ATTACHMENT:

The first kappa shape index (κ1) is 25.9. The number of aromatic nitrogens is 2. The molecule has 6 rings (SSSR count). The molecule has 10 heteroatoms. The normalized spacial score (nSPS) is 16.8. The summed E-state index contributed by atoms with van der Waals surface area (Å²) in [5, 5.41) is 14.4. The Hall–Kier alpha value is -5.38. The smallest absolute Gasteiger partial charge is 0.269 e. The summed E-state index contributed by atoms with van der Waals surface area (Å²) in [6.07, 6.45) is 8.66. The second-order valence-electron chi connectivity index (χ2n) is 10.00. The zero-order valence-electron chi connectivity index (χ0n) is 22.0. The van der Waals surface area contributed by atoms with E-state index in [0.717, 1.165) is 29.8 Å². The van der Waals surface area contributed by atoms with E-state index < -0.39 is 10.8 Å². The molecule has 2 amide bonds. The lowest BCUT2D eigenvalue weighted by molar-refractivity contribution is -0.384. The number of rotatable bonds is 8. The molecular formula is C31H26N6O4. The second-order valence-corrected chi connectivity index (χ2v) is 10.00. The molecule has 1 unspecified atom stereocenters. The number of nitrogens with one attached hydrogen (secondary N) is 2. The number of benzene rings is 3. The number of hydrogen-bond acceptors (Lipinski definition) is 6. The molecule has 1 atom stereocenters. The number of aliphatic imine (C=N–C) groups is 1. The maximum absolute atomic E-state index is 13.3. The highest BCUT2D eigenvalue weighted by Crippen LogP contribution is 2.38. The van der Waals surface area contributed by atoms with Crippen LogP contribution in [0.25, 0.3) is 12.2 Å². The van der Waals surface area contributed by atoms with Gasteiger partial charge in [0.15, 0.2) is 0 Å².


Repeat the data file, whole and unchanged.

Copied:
The first kappa shape index (κ1) is 25.9. The number of aromatic nitrogens is 2. The molecule has 6 rings (SSSR count). The molecule has 10 heteroatoms. The normalized spacial score (nSPS) is 16.8. The summed E-state index contributed by atoms with van der Waals surface area (Å²) in [5, 5.41) is 14.4. The Hall–Kier alpha value is -5.38. The smallest absolute Gasteiger partial charge is 0.269 e. The summed E-state index contributed by atoms with van der Waals surface area (Å²) in [6.07, 6.45) is 8.66. The second-order valence-electron chi connectivity index (χ2n) is 10.00. The zero-order valence-electron chi connectivity index (χ0n) is 22.0. The van der Waals surface area contributed by atoms with E-state index in [0.717, 1.165) is 29.8 Å². The van der Waals surface area contributed by atoms with E-state index < -0.39 is 10.8 Å². The molecule has 2 amide bonds. The lowest BCUT2D eigenvalue weighted by molar-refractivity contribution is -0.384. The number of rotatable bonds is 8. The molecular formula is C31H26N6O4. The second-order valence-corrected chi connectivity index (χ2v) is 10.00. The molecule has 1 unspecified atom stereocenters. The number of nitrogens with one attached hydrogen (secondary N) is 2. The number of benzene rings is 3. The number of hydrogen-bond acceptors (Lipinski definition) is 6. The molecule has 1 atom stereocenters. The number of aliphatic imine (C=N–C) groups is 1. The maximum absolute atomic E-state index is 13.3. The highest BCUT2D eigenvalue weighted by Crippen LogP contribution is 2.38. The van der Waals surface area contributed by atoms with Crippen LogP contribution in [0.25, 0.3) is 12.2 Å². The van der Waals surface area contributed by atoms with Gasteiger partial charge in [0.15, 0.2) is 0 Å².